Celiac Disease (CD) is a lifelong inherited autoimmune condition affecting children and adults. When people with CD eat foods that contain gluten, it creates an immune-mediated toxic reaction that causes damage to the small intestine and does not allow food to be properly absorbed. Even small amounts of gluten in foods can affect those with CD and cause health problems.
Gluten is the common name for the proteins in specific grains that are harmful to persons with celiac disease. These proteins are found in all forms of wheat (including durum, semolina, spelt, Kamut®, bulgur) and related grains: rye, barley and triticale and must be eliminated. On the contrary oats, corn, rice and buckwheat are gluten free, but as they are often processed on the same equipment as their gluteny counterparts it’s always necessary to check the label.
Since gluten appears in many foods, some obvious and some not so obvious, the list of foods containing gluten is a long one.
• Fruits and Vegetables: All fresh products should be safe. Pre-packaged fruit and vegetable products (including frozen and canned goods) may contain gluten or be subject to cross-contamination.
• Meats and Fish: Fresh meats, poultry and fish with no added ingredients are safe if they’re kept away from gluten cross-contamination at the store. Pre-packaged products, such as hams, bacon, and sausages, may or may not contain gluten.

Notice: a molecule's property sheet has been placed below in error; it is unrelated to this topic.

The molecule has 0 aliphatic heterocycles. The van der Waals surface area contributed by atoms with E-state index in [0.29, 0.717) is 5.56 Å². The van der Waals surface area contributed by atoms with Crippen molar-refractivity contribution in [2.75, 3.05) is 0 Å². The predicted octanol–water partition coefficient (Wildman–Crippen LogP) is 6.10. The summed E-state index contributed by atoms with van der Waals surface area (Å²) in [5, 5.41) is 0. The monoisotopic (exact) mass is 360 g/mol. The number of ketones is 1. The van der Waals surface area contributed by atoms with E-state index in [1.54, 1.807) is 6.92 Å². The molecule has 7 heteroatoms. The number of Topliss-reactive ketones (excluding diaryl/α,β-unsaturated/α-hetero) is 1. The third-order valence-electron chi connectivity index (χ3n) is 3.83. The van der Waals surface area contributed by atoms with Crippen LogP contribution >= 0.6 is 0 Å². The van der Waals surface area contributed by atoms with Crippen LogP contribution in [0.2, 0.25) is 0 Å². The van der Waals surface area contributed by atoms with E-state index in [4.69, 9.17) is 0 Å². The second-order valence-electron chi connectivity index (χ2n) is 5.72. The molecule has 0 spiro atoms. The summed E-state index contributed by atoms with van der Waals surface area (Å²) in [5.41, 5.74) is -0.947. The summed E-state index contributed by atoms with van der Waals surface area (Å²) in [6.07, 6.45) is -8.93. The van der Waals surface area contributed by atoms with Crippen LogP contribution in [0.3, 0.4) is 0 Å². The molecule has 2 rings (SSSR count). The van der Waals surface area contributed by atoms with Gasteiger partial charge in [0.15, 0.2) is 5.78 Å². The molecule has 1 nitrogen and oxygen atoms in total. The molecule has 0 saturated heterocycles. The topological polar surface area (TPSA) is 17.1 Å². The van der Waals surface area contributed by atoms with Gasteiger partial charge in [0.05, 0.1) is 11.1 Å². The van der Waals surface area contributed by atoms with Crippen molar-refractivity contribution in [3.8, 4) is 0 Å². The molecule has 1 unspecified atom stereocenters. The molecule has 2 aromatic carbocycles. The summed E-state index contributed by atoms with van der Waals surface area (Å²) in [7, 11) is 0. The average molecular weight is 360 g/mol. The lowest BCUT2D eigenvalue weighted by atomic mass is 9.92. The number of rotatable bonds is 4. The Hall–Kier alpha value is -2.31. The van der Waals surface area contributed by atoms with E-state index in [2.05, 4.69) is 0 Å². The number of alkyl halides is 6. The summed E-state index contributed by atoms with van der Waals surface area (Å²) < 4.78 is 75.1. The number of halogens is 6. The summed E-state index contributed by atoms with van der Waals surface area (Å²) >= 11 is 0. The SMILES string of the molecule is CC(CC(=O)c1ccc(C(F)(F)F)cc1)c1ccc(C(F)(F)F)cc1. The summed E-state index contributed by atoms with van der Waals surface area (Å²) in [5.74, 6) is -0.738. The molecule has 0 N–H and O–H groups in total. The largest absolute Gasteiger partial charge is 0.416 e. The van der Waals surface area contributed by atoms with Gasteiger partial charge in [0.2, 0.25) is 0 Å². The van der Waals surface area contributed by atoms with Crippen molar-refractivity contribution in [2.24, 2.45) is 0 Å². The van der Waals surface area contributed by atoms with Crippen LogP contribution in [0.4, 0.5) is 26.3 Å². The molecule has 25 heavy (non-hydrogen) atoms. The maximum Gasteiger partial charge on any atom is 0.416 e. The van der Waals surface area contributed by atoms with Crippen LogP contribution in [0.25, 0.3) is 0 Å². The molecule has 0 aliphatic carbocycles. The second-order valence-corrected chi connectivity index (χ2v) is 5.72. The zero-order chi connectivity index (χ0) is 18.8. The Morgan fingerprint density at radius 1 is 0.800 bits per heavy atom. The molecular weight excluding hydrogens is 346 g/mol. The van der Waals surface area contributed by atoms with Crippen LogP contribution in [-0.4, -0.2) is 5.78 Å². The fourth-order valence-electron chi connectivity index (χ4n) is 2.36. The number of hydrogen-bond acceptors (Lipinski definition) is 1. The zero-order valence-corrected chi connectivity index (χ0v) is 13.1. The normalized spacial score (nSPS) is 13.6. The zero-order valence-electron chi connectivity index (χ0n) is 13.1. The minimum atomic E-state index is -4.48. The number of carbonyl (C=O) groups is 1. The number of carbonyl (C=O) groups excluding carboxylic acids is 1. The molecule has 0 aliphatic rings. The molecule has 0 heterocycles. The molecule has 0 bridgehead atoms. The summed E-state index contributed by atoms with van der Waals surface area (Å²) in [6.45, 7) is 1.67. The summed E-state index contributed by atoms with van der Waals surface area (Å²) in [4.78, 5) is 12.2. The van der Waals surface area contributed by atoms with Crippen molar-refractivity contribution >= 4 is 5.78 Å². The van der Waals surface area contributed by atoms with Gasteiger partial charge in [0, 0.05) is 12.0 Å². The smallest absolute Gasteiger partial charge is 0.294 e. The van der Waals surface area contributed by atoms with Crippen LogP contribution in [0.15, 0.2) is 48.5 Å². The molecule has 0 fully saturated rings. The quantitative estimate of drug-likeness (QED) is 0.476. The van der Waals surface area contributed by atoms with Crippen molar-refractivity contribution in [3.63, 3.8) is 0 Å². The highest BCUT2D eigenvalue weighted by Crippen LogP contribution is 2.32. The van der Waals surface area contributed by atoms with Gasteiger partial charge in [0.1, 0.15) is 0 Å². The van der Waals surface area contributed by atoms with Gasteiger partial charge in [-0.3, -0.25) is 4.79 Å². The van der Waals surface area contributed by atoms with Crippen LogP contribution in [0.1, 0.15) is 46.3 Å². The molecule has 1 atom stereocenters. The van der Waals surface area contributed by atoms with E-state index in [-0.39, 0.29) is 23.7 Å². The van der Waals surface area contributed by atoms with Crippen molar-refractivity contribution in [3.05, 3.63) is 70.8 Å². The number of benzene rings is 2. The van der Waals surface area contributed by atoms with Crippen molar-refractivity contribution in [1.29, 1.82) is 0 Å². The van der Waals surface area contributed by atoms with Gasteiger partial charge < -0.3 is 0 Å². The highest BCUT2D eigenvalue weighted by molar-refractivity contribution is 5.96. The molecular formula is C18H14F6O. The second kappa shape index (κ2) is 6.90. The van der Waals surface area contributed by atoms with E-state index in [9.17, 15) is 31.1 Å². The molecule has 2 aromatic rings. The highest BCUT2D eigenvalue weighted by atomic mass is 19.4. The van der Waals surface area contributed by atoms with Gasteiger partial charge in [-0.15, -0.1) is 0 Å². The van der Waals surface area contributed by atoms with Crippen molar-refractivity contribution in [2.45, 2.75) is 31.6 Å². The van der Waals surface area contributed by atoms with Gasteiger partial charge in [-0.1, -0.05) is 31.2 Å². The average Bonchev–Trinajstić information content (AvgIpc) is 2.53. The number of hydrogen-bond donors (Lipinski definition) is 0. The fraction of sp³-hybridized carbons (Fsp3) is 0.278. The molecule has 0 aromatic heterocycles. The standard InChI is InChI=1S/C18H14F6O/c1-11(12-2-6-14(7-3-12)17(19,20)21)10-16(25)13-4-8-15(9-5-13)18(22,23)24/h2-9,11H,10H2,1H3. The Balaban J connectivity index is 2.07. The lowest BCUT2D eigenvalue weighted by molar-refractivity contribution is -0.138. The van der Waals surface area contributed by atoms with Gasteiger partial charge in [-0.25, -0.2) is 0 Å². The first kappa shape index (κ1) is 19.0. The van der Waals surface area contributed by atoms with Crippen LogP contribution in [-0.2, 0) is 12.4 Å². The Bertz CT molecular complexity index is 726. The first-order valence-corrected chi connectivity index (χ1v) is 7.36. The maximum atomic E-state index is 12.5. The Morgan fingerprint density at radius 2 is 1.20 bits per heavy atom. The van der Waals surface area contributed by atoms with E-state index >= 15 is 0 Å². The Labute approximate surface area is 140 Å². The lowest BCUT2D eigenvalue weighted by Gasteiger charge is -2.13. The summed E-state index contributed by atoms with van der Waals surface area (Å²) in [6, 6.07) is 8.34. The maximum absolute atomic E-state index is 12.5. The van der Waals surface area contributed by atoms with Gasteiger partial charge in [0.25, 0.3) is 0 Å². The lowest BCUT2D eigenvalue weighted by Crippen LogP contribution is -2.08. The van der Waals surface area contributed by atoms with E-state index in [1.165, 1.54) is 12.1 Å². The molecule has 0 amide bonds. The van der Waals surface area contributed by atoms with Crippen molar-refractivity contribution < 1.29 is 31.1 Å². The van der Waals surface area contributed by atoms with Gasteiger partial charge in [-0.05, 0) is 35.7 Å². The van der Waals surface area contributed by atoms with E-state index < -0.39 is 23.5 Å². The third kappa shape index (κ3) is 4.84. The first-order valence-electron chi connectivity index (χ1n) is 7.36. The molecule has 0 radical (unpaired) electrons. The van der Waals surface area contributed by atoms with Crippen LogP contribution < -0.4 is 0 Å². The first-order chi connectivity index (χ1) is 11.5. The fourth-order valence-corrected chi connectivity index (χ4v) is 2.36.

• Milk and Dairy Products: Fresh plain milk, butter, plain yogurt, fresh eggs and many cheeses are gluten-free. Some ice creams are gluten-free and some are not.
• Breads, Snacks, Cereals and Pastas: With few exceptions, anything you buy in these categories should be specifically labeled “gluten-free.”
• Baking Mixes and Supplies: Any baking mix you purchase should be specifically labeled “gluten-free.” Most baking supplies, such as baking soda, sugar and cocoa, are considered gluten-free, but you should check ingredients to make certain.
• Condiments, Sauces and Spices: You’ll need to check ingredients and/or call manufacturers in most cases to determine what’s gluten-free and what’s not.
• Coffee, Tea, Fruit Drinks: Unflavored coffee and plain black or green tea should be gluten-free, but flavored varieties may not be. Juice made from 100% fruit should be gluten-free, but fruit drinks made from fruit plus other ingredients may not be.
General list of products that naturally contain gluten
- Bread crumbs
- Potato chips
- Canned soup and broth
- Stock cubes
- French fries
- Any ready to eat food
Prevent gluten cross contamination
Cross-contamination is when gluten-free food comes into contact with food that does contain gluten.
• Don’t prepare gluten-free foods on the same surface used to prepare foods with gluten unless the surface has been thoroughly cleaned.
• Make sure utensils have been thoroughly cleaned after preparing gluten-containing foods. Even better, have separate sets of utensils for gluten-free food preparation
• Don’t deep-fry gluten-free foods in the same oil used to fry breaded items
• Don’t cook gluten free pasta or rice in the same water used to cook food containing gluten
• Avoid using gluten-containing flours in kitchens where gluten-free food is prepared. Wheat flour can stay airborne for many hours and contaminate surfaces, utensils, and uncovered gluten-free food.